At Google I/O 2017, a few months on from Google Assistant‘s original launch, the company showcased a bunch of new tricks that it’ll be able to pull off in the near future. Here’s what you need to know.
Whether you’ve already been interacting with the Google Assistant via the company’s Pixel and Pixel XL smartphones, the Google Home connected speaker or via the Allo app, people are becoming more comfortable with the idea of talking to their tech and Google think that its Assistant is getting better at talking back.
Whilst it’s already comfortable interpreting simple queries phrased using natural language and able to continue conversations with follow-up responses (to a point), so far it’s been a pretty generic experience. Google is now looking to add voice recognition so that multiple users (such as family members) could all ask the same Assistant the same question and receive a different answer depending on who they are.
Typing on mobile
A small but important addition, mobile users will soon be able to type queries to the Google Assistant directly, much like what is already possible with Apple’s Siri or Cortana on Windows devices. Presently voice is the primary way to interact with it and in some situations, that’s just not appropriate.
It’ll be able to see
Google Lens is another initiative Google spoke about at I/O 2017 that focuses on computer vision designed to make sense of the world around you. When paired with the Google Assistant, users will be able to hold their smartphones up to signage in a different language or various objects and it will decipher them, with the ability to continue the conversation with context as before, once it has.
Read next: Google Lens: What is it and what can it do?
iPhone users will no longer be slaves to Siri. Whilst other virtual assistants are already available on iOS, only Google’s will be able to tap into the data found on the company’s existing iOS-compatible app suite. You’ll be able to do almost anything you would on any existing Google Assistant-capable device, including controlling your smart home appliances with just your voice.
Google Assistant everywhere
If there’s on thing Amazon got right in the early stages of Alexa, it was making sure developers could put the speech engine and smarts behind its voice assistant anywhere on almost anything. Nowadays you’ll find Alexa-enabled devices all over the shop, with more cropping up all the time.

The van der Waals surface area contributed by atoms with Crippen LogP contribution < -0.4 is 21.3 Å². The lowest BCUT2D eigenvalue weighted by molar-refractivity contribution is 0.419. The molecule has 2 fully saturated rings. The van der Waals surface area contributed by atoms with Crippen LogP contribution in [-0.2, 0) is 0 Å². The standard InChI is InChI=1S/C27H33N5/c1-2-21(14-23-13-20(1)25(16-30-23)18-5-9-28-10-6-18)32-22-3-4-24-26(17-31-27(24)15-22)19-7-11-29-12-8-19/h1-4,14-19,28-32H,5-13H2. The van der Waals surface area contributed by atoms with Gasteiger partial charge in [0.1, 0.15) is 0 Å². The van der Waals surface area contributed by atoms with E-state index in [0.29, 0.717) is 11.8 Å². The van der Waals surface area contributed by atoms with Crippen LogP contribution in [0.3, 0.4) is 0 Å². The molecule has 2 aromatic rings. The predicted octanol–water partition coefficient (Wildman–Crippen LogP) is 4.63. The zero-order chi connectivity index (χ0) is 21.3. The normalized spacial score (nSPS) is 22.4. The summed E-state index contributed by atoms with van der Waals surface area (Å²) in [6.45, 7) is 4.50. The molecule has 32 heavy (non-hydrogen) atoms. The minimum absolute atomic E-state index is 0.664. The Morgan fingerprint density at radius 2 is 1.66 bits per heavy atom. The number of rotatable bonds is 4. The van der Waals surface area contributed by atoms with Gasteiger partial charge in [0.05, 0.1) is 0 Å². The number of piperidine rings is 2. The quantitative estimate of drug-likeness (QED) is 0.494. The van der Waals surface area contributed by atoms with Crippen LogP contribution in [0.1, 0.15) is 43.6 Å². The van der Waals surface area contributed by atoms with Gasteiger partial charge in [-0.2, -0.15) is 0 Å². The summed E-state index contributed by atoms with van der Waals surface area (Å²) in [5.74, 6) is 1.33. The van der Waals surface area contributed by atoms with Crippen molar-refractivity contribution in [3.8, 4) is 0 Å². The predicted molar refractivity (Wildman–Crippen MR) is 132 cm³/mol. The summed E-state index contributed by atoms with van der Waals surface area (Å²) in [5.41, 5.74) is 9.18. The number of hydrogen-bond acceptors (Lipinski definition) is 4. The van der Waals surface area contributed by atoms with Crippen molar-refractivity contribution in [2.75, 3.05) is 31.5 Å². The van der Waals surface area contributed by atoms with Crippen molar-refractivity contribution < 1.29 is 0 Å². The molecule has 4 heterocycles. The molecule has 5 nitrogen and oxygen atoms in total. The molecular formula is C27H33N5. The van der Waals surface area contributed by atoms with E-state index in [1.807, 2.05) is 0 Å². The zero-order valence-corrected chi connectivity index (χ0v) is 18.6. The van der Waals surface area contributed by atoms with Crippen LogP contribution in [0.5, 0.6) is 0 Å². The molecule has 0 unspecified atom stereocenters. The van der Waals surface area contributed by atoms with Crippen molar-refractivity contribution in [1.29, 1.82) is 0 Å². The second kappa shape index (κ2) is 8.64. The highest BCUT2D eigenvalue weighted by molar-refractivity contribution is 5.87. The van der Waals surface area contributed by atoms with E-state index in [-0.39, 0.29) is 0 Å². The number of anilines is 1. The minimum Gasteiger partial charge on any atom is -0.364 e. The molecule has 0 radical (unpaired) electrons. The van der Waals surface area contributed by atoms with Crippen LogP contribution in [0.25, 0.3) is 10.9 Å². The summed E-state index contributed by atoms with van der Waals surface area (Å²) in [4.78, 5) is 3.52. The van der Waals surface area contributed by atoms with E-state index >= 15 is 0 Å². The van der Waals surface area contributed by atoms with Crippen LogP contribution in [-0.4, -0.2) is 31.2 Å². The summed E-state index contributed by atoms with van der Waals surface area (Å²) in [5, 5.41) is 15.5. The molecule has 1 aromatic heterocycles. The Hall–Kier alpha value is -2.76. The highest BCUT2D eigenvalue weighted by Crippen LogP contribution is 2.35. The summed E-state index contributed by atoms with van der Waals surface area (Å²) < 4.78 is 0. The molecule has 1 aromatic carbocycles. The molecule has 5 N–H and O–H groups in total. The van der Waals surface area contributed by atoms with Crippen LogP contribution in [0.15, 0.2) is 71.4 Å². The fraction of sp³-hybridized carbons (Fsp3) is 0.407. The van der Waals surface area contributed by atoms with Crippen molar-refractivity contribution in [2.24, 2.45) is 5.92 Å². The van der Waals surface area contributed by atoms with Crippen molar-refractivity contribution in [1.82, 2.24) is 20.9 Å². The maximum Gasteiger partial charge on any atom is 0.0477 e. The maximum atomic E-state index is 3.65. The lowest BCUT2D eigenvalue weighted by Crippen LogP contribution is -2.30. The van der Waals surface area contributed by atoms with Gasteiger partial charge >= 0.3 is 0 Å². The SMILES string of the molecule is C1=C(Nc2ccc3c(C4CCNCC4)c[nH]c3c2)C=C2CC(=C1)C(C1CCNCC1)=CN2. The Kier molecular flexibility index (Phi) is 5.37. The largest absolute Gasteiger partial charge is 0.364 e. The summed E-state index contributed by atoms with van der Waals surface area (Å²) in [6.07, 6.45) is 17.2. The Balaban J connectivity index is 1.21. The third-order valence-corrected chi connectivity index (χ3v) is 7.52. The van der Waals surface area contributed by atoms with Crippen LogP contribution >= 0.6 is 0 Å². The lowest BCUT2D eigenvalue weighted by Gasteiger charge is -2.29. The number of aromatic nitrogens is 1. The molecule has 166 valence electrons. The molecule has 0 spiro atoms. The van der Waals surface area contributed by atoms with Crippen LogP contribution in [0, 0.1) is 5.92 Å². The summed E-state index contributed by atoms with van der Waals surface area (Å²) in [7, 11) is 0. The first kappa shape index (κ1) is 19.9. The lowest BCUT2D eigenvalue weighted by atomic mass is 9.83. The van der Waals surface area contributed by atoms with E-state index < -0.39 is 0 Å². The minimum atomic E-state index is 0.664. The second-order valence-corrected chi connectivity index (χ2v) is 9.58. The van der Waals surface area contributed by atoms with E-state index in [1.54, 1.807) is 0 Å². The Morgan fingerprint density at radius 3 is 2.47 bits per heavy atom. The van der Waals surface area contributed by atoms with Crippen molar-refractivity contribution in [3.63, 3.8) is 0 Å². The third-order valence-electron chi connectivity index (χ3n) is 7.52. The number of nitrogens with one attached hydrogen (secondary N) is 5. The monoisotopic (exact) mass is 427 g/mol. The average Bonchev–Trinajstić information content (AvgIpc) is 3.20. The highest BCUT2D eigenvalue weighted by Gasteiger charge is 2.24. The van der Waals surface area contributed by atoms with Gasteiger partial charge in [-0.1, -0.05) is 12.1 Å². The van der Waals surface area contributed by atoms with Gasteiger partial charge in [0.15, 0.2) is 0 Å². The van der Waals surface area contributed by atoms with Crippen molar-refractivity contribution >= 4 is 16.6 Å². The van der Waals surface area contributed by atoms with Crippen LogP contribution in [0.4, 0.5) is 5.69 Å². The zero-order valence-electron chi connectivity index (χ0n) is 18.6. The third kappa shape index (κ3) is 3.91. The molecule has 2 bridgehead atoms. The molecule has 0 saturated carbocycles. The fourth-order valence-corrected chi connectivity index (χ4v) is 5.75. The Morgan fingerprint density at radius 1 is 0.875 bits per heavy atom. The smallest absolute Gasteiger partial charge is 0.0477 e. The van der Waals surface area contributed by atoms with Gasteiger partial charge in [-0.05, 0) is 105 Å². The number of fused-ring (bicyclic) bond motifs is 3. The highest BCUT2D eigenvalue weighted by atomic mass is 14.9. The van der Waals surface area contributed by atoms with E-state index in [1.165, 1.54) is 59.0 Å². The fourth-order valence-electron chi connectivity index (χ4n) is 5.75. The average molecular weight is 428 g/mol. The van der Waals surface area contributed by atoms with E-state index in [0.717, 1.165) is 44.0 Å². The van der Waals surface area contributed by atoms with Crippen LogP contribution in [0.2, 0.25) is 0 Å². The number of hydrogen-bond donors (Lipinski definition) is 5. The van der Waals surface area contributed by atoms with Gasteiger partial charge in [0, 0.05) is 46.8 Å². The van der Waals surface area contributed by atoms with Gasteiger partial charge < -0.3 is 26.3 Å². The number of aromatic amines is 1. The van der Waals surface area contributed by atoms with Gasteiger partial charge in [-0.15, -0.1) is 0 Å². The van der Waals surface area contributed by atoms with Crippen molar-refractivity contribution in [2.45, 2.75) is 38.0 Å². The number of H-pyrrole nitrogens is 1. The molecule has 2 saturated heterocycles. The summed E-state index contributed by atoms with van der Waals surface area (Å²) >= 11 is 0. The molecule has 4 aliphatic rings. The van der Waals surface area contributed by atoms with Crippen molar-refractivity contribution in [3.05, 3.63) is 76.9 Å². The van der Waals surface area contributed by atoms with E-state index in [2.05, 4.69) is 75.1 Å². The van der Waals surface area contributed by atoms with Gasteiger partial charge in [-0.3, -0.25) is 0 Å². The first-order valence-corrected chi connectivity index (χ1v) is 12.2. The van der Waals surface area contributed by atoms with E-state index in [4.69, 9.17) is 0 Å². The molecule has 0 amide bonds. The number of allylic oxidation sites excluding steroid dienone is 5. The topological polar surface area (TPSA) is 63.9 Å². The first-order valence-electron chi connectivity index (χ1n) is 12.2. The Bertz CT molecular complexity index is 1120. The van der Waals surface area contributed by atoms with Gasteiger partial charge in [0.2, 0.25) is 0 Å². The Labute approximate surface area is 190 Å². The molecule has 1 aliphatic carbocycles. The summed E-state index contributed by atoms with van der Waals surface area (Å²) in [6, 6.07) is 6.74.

Naturally, Google can’t stand to have one of its most significant rivals have all the fun and so I/O 2017 played host to the launch of the Google Assistant SDK. The tools will let developers build the Google Assistant experience into all manner of software and hardware but Google is also pursuing new in-house solutions by teaming up with prominent third-parties like Samsung, Sony and LG who’ll all start pushing out products with the ‘Google Assistant built-in’ badge somewhere on their packaging before the year’s end.
On stage, Google’s Scott Huffman also confirmed that the Assistant has been studying up on its linguistics, with the promise of French, German, Brazilian Portuguese and Japanese support in time for summer and Italian, Spanish and Korean becoming available by the year’s end for both Android and iOS users.
Assistant Actions on mobile
Since the arrival of Google Home, which features the Google Assistant at the core of the user experience, there’s been a notable divide in the functionality offered up by the Assistant in the company’s connected speaker and the one in its smartphones.
Third-party Actions (similar to Amazon’s Alexa’s skills) were all but exclusively accessible from the Google Home experience. Such abilities have now been confirmed to be en route to the mobile iteration of the Assistant too, meaning you’ll be able to control your home’s lighting or, thanks to the addition of transaction support too, buy cinema tickets all using your voice on your phone.